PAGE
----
Recently I was re-reading Lauren Fleshman’s piece in the recent Oiselle mailer - “Get Strong for What?” - and thinking about ways to bring more intentionality to my running. As Lauren puts it, “...even when you are serving yourself, find yourself shining that post-run glow on others.” I’m choosing to focus on food insecurity this month. Food insecurity is a growing stressor for many families during this time of Covid, and there are so many ways to give: volunteering at a local food pantry, donating food items, donating money to food banks. I’ve been inspired by Volée members who are actively supporting programs in their communities, so I asked them where to start.
Cassie Ravo, a Volée member from Washington, DC, is part of the leadership council for her local food pantry and I couldn’t think of a better person to share the best ways to get involved.
First off, she suggests signing up for your local community food pantry email, to find out the weekly needs. Luckily many local businesses are supporting local food banks with masks, fresh foods, cleaning supplies, and you can help fill those gaps. Offer to pick up the specific items needed for the week, maybe it's a few extra bags of apples you notice are on sale that week, and there is always a need for eggs and other dairy products. Is your stack of paper shopping bags growing each week? Most pantries double-bag their groceries so they always need your extras. Something you might think about is cooking staples, such as oil and seasonings, those basics are always welcomed by the families in need. Don’t have time to head get out to the store? Instead of cleaning out your personal pantry of shelf-stable items, Cassie suggests making a financial donation so that the team can purchase exactly what is needed.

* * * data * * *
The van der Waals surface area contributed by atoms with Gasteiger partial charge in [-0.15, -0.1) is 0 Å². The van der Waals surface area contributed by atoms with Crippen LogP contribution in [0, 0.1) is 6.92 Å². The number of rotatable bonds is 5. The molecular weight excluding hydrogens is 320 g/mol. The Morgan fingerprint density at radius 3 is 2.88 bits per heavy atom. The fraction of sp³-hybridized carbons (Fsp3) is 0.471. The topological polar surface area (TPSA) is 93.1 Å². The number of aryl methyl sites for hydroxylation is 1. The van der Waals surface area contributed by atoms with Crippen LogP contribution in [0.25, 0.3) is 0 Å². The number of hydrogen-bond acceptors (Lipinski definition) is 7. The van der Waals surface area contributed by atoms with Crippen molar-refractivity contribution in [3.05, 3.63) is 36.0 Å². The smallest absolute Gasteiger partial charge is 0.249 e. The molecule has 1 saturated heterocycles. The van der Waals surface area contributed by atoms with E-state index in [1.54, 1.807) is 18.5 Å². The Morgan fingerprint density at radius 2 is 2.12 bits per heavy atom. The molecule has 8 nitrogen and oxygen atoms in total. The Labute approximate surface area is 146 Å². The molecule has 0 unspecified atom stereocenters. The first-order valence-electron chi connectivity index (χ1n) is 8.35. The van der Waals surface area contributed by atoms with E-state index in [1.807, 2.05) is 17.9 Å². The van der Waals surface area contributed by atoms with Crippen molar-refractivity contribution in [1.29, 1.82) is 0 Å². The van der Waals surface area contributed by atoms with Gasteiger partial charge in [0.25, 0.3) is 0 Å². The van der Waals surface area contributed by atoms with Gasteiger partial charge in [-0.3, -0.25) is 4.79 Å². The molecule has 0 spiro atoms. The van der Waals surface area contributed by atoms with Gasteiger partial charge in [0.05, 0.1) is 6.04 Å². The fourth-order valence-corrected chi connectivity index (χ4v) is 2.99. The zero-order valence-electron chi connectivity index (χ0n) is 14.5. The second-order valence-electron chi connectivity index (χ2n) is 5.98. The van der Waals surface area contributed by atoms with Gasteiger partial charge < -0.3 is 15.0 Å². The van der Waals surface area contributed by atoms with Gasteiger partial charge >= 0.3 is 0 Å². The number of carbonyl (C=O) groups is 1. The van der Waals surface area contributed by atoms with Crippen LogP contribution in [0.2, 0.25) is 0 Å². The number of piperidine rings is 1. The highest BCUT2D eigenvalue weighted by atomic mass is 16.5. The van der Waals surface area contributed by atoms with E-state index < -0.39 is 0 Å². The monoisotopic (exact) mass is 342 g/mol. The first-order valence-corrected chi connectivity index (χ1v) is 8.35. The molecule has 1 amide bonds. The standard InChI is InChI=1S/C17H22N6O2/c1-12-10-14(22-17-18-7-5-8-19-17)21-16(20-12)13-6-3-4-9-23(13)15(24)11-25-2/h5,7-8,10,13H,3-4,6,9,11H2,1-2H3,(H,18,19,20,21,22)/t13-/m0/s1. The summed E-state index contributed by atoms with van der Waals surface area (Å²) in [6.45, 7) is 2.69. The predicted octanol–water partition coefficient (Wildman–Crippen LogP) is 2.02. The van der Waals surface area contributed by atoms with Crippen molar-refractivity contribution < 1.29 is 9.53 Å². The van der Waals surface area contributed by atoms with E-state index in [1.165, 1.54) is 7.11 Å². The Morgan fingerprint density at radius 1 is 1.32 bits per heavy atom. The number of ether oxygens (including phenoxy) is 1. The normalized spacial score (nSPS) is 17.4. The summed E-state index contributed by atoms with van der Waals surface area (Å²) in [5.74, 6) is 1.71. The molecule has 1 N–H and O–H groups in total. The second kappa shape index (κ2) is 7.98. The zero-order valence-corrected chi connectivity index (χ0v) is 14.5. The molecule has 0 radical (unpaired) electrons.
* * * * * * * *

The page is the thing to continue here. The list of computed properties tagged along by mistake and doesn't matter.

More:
Looking for something more personal?
How about assisting a neighbor who might not have the ability to get their basic needs. Volée member Daniela recently shared how her NYC community has come together to establish a mutual aid program to assist elderly neighbors who are less mobile. Where did they start? Recruited friends, family, and neighbors, then began spreading the word in the community. They used flyers and established a point person at buildings throughout the neighborhood to identify those in need. Almost immediately, they got requests for assistance via phone and email, at times up to five or six per day. From there Daniela was able to match the request with available volunteers offering an option for a smooth shopping and delivery service for those in need.
Not quite sure where to start on your search for your local food pantry or mutual aid program?
Cassie recommends contacting your local department of human services. They usually support local food banks and offer supplemental services such as COVID-19 testing. They will be able to direct you to their list of community resources.
How are you serving others during this time of high need? We see all of you out there donating where you can, and would love to hear your stories. Share your story in the comments below or tag us in social media when you are out and about in your community.